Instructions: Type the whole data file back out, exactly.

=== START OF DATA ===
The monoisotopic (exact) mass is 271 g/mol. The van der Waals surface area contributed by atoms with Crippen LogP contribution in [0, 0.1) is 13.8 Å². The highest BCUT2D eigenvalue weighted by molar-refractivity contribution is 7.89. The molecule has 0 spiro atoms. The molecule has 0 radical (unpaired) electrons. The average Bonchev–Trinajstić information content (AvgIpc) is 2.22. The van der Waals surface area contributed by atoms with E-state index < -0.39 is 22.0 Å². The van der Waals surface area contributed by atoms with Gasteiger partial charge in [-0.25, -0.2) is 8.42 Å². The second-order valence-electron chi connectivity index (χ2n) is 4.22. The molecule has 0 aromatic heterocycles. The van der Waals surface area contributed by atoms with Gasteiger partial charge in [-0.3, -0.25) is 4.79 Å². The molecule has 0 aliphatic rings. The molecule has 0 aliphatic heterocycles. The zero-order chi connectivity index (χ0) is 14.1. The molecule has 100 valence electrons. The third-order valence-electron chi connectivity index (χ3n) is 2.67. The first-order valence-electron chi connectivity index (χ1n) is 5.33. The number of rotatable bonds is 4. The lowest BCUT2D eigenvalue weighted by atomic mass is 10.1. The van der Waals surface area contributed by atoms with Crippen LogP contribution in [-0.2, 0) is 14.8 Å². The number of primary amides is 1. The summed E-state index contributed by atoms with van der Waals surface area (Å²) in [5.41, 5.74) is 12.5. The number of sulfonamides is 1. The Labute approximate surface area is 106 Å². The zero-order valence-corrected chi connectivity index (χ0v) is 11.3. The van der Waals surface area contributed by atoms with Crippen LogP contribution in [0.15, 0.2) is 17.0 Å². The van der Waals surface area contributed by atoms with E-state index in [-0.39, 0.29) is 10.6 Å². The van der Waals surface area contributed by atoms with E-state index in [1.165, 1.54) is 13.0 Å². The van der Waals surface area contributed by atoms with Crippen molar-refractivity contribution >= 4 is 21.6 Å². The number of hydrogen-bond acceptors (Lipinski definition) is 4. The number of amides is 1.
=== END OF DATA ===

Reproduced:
The monoisotopic (exact) mass is 271 g/mol. The van der Waals surface area contributed by atoms with Crippen LogP contribution in [0, 0.1) is 13.8 Å². The highest BCUT2D eigenvalue weighted by molar-refractivity contribution is 7.89. The molecule has 0 spiro atoms. The molecule has 0 radical (unpaired) electrons. The average Bonchev–Trinajstić information content (AvgIpc) is 2.22. The van der Waals surface area contributed by atoms with E-state index < -0.39 is 22.0 Å². The van der Waals surface area contributed by atoms with Gasteiger partial charge in [-0.25, -0.2) is 8.42 Å². The second-order valence-electron chi connectivity index (χ2n) is 4.22. The molecule has 0 aromatic heterocycles. The van der Waals surface area contributed by atoms with Gasteiger partial charge in [-0.3, -0.25) is 4.79 Å². The molecule has 0 aliphatic rings. The molecule has 0 aliphatic heterocycles. The zero-order chi connectivity index (χ0) is 14.1. The molecule has 100 valence electrons. The third-order valence-electron chi connectivity index (χ3n) is 2.67. The first-order valence-electron chi connectivity index (χ1n) is 5.33. The number of rotatable bonds is 4. The lowest BCUT2D eigenvalue weighted by atomic mass is 10.1. The van der Waals surface area contributed by atoms with Crippen LogP contribution in [-0.2, 0) is 14.8 Å². The number of primary amides is 1. The summed E-state index contributed by atoms with van der Waals surface area (Å²) in [5.41, 5.74) is 12.5. The number of sulfonamides is 1. The Labute approximate surface area is 106 Å². The zero-order valence-corrected chi connectivity index (χ0v) is 11.3. The van der Waals surface area contributed by atoms with Crippen LogP contribution in [0.15, 0.2) is 17.0 Å². The van der Waals surface area contributed by atoms with E-state index in [-0.39, 0.29) is 10.6 Å². The van der Waals surface area contributed by atoms with E-state index in [1.165, 1.54) is 13.0 Å². The van der Waals surface area contributed by atoms with Crippen molar-refractivity contribution >= 4 is 21.6 Å². The number of hydrogen-bond acceptors (Lipinski definition) is 4. The number of amides is 1.